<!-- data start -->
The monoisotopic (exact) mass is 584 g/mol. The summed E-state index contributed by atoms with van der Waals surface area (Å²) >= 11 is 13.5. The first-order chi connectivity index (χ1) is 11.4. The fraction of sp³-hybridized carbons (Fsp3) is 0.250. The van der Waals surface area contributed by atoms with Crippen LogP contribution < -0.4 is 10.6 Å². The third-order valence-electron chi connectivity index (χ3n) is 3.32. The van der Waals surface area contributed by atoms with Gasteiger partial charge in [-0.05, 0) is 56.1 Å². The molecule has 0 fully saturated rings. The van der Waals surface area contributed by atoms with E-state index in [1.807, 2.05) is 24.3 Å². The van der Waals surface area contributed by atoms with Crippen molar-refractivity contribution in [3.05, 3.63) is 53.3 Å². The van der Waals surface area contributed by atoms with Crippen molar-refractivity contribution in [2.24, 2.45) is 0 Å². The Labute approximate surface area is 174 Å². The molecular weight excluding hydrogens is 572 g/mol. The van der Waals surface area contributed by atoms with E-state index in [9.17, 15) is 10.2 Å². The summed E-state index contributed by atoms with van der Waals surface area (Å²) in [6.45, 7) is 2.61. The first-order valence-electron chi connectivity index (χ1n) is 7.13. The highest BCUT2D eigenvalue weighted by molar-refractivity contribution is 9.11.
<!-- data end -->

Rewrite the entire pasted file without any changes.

The monoisotopic (exact) mass is 584 g/mol. The summed E-state index contributed by atoms with van der Waals surface area (Å²) >= 11 is 13.5. The first-order chi connectivity index (χ1) is 11.4. The fraction of sp³-hybridized carbons (Fsp3) is 0.250. The van der Waals surface area contributed by atoms with Crippen LogP contribution < -0.4 is 10.6 Å². The third-order valence-electron chi connectivity index (χ3n) is 3.32. The van der Waals surface area contributed by atoms with Gasteiger partial charge in [-0.05, 0) is 56.1 Å². The molecule has 0 fully saturated rings. The van der Waals surface area contributed by atoms with E-state index in [1.807, 2.05) is 24.3 Å². The van der Waals surface area contributed by atoms with Crippen molar-refractivity contribution in [3.05, 3.63) is 53.3 Å². The van der Waals surface area contributed by atoms with Crippen molar-refractivity contribution in [2.24, 2.45) is 0 Å². The Labute approximate surface area is 174 Å². The molecular weight excluding hydrogens is 572 g/mol. The van der Waals surface area contributed by atoms with E-state index in [9.17, 15) is 10.2 Å². The summed E-state index contributed by atoms with van der Waals surface area (Å²) in [6.45, 7) is 2.61. The first-order valence-electron chi connectivity index (χ1n) is 7.13. The highest BCUT2D eigenvalue weighted by molar-refractivity contribution is 9.11.